For starters, how are parents supposed to know when it is the right time to get their kids a cell phone? Should you based your decision on age or maturity level? Does it matter if they are tech saavy or not? These questions and many more will be addressed, to the best of our ability, in the article below.
According to a recent study, the average age for an American child to get their first cell phone is six! Yes you read that right, six years old! This statistic surprised ChatterBlock so much that we dug a little deeper to understand exactly why a six year old would need a cell phone. For most parents this purchase was justified for “security reasons”. Parents obviously like knowing that they can get in contact with their child at all times. However, a notable portion of surveyed parents also admitted that they felt that their kid needed to own a cell phone in order to “keep up with their friends at school”.
With that in mind, is there an exact age when a kid should get their first cell phone? As mentioned above owning a cell gives your child digital independence. They are free to search what they want, when they want it. At ChatterBlock we believe that age is not actually the best factor when making this decision. Instead we think maturity is the best indicator of when to make a purchase. Our advice is to assess other factors that may determine if your child is responsible enough to own a cell phone.
Some questions include:
Does your child tend to lose things?
Will your child adhere to the limits of a data plan?
Are they mature enough to use the cell phone appropriately - no texting in class, prank phone calls, or bullying behaviour.
These question, along with many others, are great indicators for parents to use when making the decision to buy their child a cell phone or not. We recommend thinking through this process rigorously and not basing your decision on societal norms, or what everyone else in the neighbourhood is doing.
Age and maturity are one thing, but knowing how tech savvy your child is should also be a deciding factor in when to buy their first cell phone. Children today have a much higher natural inclination when using technology. As a result, parents are often unaware of how much serious trouble their child can get themselves into, as they are not aware of how knowledgeable they actually are.
With that being said, being tech savvy can be a blessing and a curse. If your child is too young this could cause them to get access to inappropriate information well beyond their years. Therefore, parents should gage how knowledgeable their kids are prior to purchasing a cell phone. Our suggestion is to let them borrow your own personal cell phone one night when you are out with the family. During the night casually observe what they are doing and their navigational skills. If the play Angry Birds or Fruit Ninja the entire time you should have nothing to worry about. However, if they are trying to gain access to your private email, texts, facebook page, etc this may be a sign that they know their way around a smartphone a little too well.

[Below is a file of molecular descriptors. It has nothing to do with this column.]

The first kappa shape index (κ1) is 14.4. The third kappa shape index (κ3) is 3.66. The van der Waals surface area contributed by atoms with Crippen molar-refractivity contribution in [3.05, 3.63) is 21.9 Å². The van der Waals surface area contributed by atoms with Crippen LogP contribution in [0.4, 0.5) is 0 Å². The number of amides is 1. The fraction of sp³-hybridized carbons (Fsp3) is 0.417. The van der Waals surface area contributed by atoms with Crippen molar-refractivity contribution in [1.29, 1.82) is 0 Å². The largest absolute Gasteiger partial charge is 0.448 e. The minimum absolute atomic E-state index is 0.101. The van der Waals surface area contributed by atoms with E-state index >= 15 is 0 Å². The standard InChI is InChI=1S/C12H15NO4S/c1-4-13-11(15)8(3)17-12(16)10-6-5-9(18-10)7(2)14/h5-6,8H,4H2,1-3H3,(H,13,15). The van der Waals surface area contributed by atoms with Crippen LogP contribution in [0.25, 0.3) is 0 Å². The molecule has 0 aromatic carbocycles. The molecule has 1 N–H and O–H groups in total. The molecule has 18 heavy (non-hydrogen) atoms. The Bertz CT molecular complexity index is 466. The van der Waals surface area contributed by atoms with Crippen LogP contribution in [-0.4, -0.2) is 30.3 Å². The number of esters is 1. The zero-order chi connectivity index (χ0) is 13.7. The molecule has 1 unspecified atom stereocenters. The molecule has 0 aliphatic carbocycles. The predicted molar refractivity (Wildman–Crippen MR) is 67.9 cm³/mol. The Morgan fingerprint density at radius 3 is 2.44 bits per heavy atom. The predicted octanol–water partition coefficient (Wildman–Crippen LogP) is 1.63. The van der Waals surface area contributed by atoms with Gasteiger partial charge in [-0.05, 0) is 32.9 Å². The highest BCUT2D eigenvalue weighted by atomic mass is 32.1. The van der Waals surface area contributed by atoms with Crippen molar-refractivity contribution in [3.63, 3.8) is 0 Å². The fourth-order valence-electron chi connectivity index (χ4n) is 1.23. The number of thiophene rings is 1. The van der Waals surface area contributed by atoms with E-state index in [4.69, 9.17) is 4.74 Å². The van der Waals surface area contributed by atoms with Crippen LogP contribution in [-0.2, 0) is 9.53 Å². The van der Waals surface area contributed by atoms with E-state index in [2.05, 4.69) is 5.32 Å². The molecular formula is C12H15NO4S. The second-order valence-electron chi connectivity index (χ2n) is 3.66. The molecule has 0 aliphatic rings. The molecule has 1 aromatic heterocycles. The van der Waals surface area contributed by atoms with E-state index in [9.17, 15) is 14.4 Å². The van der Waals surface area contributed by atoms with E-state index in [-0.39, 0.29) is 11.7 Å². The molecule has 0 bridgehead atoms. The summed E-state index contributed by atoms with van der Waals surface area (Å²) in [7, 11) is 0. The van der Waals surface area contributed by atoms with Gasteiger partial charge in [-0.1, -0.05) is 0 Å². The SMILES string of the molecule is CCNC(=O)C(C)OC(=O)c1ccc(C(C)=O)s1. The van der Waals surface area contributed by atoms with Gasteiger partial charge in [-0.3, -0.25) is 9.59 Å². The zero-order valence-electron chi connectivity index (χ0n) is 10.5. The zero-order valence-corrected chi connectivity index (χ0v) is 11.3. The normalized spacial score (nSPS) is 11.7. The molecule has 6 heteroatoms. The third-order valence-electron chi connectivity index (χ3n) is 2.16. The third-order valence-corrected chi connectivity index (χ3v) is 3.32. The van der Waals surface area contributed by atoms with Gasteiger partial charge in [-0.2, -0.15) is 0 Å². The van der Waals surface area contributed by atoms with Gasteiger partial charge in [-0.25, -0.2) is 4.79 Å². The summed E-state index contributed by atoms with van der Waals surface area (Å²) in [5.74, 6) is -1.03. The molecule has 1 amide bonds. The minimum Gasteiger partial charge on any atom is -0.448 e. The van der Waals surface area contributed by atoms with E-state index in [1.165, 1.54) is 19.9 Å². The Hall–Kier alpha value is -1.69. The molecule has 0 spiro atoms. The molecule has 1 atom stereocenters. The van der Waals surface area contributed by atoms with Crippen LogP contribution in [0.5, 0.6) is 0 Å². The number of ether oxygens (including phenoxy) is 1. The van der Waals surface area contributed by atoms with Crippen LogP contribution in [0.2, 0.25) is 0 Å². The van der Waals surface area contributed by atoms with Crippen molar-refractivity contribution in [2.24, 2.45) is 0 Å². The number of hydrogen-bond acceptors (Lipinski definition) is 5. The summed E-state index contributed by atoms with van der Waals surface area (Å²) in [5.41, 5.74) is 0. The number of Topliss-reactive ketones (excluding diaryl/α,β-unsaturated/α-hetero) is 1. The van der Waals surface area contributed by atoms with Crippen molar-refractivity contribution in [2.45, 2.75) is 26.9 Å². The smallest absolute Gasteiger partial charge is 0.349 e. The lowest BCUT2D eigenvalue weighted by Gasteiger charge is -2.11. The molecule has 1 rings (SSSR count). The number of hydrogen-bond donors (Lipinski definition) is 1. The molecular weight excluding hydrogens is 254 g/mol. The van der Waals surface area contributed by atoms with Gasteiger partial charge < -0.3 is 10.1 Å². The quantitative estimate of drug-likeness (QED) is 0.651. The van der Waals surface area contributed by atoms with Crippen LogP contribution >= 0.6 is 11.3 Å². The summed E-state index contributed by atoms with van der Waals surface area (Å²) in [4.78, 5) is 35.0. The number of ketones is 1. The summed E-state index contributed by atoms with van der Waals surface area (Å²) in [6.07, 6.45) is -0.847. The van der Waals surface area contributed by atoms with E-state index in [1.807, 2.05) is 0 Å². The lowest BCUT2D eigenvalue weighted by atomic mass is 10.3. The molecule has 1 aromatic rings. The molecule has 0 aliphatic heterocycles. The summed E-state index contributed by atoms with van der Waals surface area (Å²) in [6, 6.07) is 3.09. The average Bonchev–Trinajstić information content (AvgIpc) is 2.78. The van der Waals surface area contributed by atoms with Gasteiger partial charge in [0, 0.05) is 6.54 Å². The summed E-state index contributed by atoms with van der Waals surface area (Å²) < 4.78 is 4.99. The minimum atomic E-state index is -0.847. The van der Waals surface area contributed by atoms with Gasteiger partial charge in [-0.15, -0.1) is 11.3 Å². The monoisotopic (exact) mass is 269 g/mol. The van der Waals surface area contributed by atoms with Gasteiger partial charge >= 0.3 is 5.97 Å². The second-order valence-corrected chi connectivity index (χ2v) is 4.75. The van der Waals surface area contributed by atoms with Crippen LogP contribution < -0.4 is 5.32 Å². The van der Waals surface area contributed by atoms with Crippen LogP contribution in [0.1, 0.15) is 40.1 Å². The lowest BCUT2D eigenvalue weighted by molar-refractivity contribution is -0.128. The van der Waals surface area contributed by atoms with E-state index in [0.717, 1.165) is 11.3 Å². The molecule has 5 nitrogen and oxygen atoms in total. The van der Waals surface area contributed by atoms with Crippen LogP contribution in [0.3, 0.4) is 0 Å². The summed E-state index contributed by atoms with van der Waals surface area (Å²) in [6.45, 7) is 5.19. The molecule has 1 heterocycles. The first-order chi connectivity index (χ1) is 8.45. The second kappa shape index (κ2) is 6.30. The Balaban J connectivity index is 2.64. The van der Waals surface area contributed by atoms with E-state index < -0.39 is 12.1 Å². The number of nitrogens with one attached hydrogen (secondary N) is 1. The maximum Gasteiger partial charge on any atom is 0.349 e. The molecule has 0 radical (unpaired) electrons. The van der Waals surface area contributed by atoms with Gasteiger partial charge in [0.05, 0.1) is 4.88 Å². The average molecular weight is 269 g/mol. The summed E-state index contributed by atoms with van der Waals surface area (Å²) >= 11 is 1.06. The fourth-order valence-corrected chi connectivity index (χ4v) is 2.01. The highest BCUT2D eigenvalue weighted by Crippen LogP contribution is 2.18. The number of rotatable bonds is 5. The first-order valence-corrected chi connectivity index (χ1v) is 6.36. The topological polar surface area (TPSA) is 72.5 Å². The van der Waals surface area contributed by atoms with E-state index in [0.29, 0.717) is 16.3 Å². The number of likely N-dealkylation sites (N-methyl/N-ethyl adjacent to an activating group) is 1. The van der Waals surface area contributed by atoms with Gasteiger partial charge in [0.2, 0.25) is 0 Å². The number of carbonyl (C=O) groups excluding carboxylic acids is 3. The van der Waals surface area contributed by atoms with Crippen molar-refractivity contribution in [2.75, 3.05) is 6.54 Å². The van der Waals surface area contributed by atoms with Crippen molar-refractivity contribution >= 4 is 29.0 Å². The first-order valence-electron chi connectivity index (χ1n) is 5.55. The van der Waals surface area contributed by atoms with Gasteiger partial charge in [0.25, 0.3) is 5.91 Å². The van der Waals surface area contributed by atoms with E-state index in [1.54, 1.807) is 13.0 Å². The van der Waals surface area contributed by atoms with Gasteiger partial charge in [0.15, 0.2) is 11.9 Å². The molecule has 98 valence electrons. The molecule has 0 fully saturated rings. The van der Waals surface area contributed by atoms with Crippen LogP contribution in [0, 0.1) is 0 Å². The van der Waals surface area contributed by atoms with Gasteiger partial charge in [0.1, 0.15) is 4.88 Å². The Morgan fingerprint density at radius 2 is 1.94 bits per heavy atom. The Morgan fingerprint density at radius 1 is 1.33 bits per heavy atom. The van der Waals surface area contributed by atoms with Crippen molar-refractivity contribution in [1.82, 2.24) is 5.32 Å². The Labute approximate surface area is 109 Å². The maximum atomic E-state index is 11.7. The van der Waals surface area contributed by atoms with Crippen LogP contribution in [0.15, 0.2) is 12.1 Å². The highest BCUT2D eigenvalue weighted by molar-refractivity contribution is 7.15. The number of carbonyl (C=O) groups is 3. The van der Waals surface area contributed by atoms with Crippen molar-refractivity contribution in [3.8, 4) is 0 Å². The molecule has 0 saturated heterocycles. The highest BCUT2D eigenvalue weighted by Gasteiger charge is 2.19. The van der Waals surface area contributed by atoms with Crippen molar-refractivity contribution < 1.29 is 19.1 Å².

All in all, we know it sucks not to give readers a definite answer, but deciding what age to buy your child their first cell phone must be made on a personal level. Every child and family are different so it is not for us to say that 6 or 16 is the best age to make this purchase. Instead we recommend a careful analysis of their maturity level and tech savviness in order to make an appropriate decision.
It surprises me that you didn't address the category of 'need'. A major decision maker for me would always be how much a child needs to use a cell phone. I find it very useful to text my 17-year-old when he is out, to know where he is, whether he will join us for dinner, or when I can expect him to be back. I did not find that necessary at all when my children were much younger. At age 6 I always knew where they were and/ or when they would come home.
To me, this would be very much a deciding factor.
Another thing might be their ability to pay for part or all of the plan. My son really wanted a cell phone around age 12 or 13. He used some of his allowance to pay for part of the costs; I felt that it helped him to be more responsible, and to put a value on owning a phone. Interestingly, after about 1/2 year (and countless texts with his friends) he lost the phone, and did not wish to replace it. It seemed that all that texting, and being constantly reachable, was too much for him. What a wise person...